MEAA’s visa consultation fees hurt Australian film industry

Immigration to Australia

Last month a new 408 temporary activity visa replaced several temporary work visas, including the 420 entertainment visa for actors, musicians, entertainers and crew.

The new framework is designed to make the process of applying for a temporary visa simpler for business, industry and individuals. This is a result of the skilled migration and temporary activity review, which the Department of Immigration and Border Protection launched in December 2014.

It’s a welcome step forward, but the entertainment industry, including the screen sector, still will be at an unfair disadvantage. That’s because of a legislative requirement in the migration regulations for compulsory union consultation over temporary visa applications.

Our industry is the only one in the country with such a requirement. What’s more, we have to pay consultation fees to the union, on top of visa application fees charged by the department.

The process that the actors union, the Media, Entertainment & Arts Alliance, helped establish more than 20 years ago for screen industry consultation requires paying a fee and the lodging of commercially sensitive documentation. This information goes far beyond the reasons for importing overseas talent. As well as the script and details of local cast and crew, MEAA must get the finance plan. The fees MEAA has received for this compulsory process, across the entertainment industry, totalled $467,355 in 2013-14 and $421,712 in 2014-15.

The screen industry increasingly is worried that private finance, necessary to trigger production subsidies, is drying up. Investors are naturally more comfortable about getting their money back when a marquee actor is cast. If one of our own stars is unavailable or unsuitable for a role, producers must have the option to cast an overseas name that can attract investors. More private finance means more and bigger productions, translating to more work for everyone in the industry. The visa process has been a real barrier to that happening. The statistics support that concern.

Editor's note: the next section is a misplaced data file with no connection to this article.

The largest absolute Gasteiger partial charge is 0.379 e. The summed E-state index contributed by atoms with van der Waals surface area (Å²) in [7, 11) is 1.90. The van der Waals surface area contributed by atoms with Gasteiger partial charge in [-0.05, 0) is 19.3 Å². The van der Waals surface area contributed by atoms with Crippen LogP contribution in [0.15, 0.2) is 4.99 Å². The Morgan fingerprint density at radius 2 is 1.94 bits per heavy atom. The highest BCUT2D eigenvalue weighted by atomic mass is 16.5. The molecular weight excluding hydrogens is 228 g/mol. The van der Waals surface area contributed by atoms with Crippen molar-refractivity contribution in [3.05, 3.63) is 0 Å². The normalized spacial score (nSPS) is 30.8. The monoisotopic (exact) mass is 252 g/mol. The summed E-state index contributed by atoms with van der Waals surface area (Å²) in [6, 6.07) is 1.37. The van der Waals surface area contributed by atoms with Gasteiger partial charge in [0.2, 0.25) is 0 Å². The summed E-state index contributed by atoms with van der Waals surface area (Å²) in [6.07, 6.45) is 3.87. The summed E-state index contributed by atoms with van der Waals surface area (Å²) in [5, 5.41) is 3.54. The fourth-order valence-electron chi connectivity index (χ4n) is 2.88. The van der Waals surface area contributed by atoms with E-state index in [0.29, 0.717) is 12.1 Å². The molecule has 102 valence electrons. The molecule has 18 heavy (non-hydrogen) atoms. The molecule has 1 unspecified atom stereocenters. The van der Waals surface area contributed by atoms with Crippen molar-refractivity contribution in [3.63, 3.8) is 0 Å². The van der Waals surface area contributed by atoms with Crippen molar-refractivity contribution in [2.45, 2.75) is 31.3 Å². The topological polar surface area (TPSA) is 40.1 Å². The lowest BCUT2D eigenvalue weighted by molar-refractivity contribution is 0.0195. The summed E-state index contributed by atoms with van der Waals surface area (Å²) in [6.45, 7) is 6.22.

Immigration to Australia

The government screen funding body, Screen Australia, reveals that private investment in subsidised screen production has halved in the past 10 years. A recent survey confirmed that the screen sector supports more than 46,600 full-time jobs. Actors, and the relatively small proportion of film crew who are MEAA members, make up a minority of these jobs. Think about the credits at the end of a film … they are still rolling long after the cast list. It’s not just about actors.

Last year the government called for submissions for a review into the possibility of simplifying the application process for temporary visas for the screen industry. Throughout that process it was clear that a whole range of people and organisations supported sensible reform — from fellow actors such as John Jarratt, independent producers such as Helen Leake and Antony I. Ginnane, directors, cinematographers, composers, writers, distributors and sales agents such as Odin’s Eye, television networks, casting directors and actors’ agents, screen production companies such as See Saw Films, through to the main screen business association, Screen Producers Australia.

It is really only the union that opposes any changes to the compulsory consultation process and I wonder whether this is mainly to do with the prospect of losing the substantial income from the consultation fees it charges. It certainly does not seem to have a genuine desire to see more work opportunities created for its members. Last year MEAA ran a disingenuous campaign called Save Our Stories in which it made unsubstantiated claims that if the union were taken out of the visa consultation process, government-subsidised screen productions would somehow be cast and crewed by Americans and not tell Australian stories.